What are those floaty things in your eye Michael Mauser
Have you ever noticed something swimmingin your field of visioné It may look like a tiny wormor a transparent blob, and whenever you try to geta closer look, it disappears, only to reappearas soon as you shift your glance. But don't go rinsing out your eyes! What you are seeing is a common phenomenon known as a floater. The scientific name for these objectsis Muscae volitantes,
Latin for quot;flying flies,quot; and true to their name,they can be somewhat annoying. But they're not actually bugsor any kind of external objects at all. Rather, they exist inside your eyeball. Floaters may seem to be alive,since they move and change shape, but they are not alive. Floaters are tiny objectsthat cast shadows on the retina, the lightsensitive tissueat the back of your eye.
They might be bits of tissue, red blood cells, or clumps of protein. And because they're suspendedwithin the vitreous humor, the gellike liquidthat fills the inside of your eye, floaters drift alongwith your eye movements, and seem to bounce a littlewhen your eye stops. Floaters may be onlybarely distinguishable most of the time.
They become more visiblethe closer they are to the retina, just as holding your hand closerto a table with an overhead light will result in a moresharply defined shadow. And floaters are particularly noticeable when you are lookingat a uniform bright surface, like a blank computer screen, snow, or a clear sky,
where the consistency of the backgroundmakes them easier to distinguish. The brighter the light is,the more your pupil contracts. This has an effect similarto replacing a large diffuse light fixture with a single overhead light bulb, which also makesthe shadow appear clearer. There is another visual phenomenonthat looks similar to floaters but is in fact unrelated. If you've seen tiny dots of lightdarting about
when looking at a bright blue sky, you've experienced what is knownas the blue field entoptic phenomenon. In some ways,this is the opposite of seeing floaters. Here, you are not seeing shadows but little moving windowsletting light through to your retina. The windows are actually causedby white blood cells moving through the capillariesalong your retina's surface. These leukocytes can be so largethat they nearly fill a capillary
What Color Is A Mirror
Hey, Vsauce. Michael here.And today we are going to talk about color. (Green Green, Green Green).quot;Goldquot; on, let me just quot;Pinkquot; this up. quot;Yellowéquot; quot;Michael, quot;Orangequot; you going to come to theconcert this eveningéquot; quot;I quot;Redquot; about that, there are going to bea lot of quot;Purplequot; there.quot; quot;I didn't quot;Tealquot; you about this earlieréquot; quot;Well, look, I have to go quot;Brownquot; town first,but I'll be quot;White Black.quot; Colors.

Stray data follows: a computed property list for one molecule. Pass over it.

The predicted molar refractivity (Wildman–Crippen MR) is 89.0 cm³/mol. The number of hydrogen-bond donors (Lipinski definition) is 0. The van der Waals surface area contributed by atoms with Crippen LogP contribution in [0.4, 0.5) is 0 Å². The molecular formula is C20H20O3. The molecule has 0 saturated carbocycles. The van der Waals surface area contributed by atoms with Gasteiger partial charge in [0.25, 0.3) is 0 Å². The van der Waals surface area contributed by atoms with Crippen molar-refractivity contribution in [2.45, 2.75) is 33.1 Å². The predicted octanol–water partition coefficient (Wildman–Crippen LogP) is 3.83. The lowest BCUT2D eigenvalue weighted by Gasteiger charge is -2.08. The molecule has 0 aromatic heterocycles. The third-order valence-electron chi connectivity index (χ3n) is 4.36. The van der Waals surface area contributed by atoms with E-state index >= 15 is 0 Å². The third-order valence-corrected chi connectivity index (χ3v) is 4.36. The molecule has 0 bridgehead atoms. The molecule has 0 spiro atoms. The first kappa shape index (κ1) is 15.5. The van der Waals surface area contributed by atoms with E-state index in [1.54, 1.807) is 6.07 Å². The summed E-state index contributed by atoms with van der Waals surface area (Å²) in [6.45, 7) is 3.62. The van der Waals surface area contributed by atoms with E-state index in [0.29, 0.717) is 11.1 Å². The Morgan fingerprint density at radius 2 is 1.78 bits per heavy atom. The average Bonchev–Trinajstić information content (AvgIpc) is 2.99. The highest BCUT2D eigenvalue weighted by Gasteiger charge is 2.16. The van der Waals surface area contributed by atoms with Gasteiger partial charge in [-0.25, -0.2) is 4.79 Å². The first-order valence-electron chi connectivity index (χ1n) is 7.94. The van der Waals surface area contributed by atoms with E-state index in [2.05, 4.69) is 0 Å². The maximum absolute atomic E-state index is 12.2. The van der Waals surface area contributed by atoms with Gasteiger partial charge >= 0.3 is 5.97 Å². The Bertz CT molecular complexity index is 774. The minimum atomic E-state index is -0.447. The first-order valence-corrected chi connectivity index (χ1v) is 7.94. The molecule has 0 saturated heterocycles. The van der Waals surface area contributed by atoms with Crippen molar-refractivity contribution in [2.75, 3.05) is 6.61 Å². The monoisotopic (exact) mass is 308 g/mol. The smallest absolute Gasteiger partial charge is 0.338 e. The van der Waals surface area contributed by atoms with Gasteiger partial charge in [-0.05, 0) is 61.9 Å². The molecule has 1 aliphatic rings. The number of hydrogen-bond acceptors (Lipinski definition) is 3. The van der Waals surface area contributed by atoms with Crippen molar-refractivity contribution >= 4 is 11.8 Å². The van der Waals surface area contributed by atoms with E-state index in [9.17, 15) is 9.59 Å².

Did you know that the human eye can differentiate10 million different colorsé But what color is a mirroré You might say quot;silver,quot; because mirrors areoften illustrated that way, and, to be sure, they are made out of silver or silvery thingslike aluminium. But a mirror, in reality, is whatever color you point it at. In this Green Room, the mirror is green. Andif you look inside a mirror, it becomes quot;youcolored.quot; An object is whatever color it doesn't absorb.These sticky notes are orange because when hit with typical white light, they absorbevery other wavelength of visible light, except
for orange, which they diffuse into your eye balls. But a perfect mirror reflects all colors equally.So, in a way, you could say that a mirror is white, except a mirror doesn't reflectcolors in the same way that pigment does. A mirror reflects incoming light in a singleoutgoing direction specular reflection, not diffuse. This kind of reflection creates animage of the very thing in front of the mirror. So, as Bad Astronomy jokes,a mirror is more of a quot;smart white.quot; But wait a second, that is a quot;perfectquot; mirrorand we live in the real world where there are no perfect mirrors. Every mirror absorbsa little bit of light, not enough that it
matters, I mean, it looks pretty clear tome, but when you take a look at the spectrum of light reflected by a typical mirror, youwill find that it best reflects light within the 510 nanometer range, which we perceiveas green light. So, technically, a mirror is a tiny, tiny, tiny bit green. You may have noticed this yourselfwhen investigating a quot;Mirror Tunnel.quot; This happens when two mirrors face each other,reflecting the same scene back and forth, and back and forth, and back and forth. Witheach new reflection, a little bit more visual light is lost, but green least of all. That'swhy the reflection way down the tunnel is
dimmer and greener. So maybe real world mirrors aren't quot;smartwhite,quot; they're actually kind of green, but we should talk about white. quot;En espaÃ±ol, quot;whitequot; es quot;blanco.quot; quot;En franÃ§ais, quot;whitequot; est dit quot;blanc.quot; And in English we have a word that comesfrom the same route. Black, which is the opposite of white. How did that happené Well, it turns out that all of those wordscome from the same ancient ProtoIndoEuropean
root word quot;Bhleg,quot; which meant quot;shine,quot; quot;burn,quot;quot;flash.quot; Some languages took it to mean the brightness of the flash: quot;white.quot; While otherstook it to mean what's left behind: the burned, quot;black,quot; darkness. If you have blue eyes, your eyes aren't actuallyblue, in the sense that the molecules inside them are absorbing all other wavelengths ofvisible light and diffusing the blue. No, no, no, instead, your eyes are blue for thesame reason that the sky is blue: interference. In our sky, light from the Sun encountersmolecules of air and because of the size of those molecules, light of longer wavelengthscan slip on by, but shorter wavelengths crash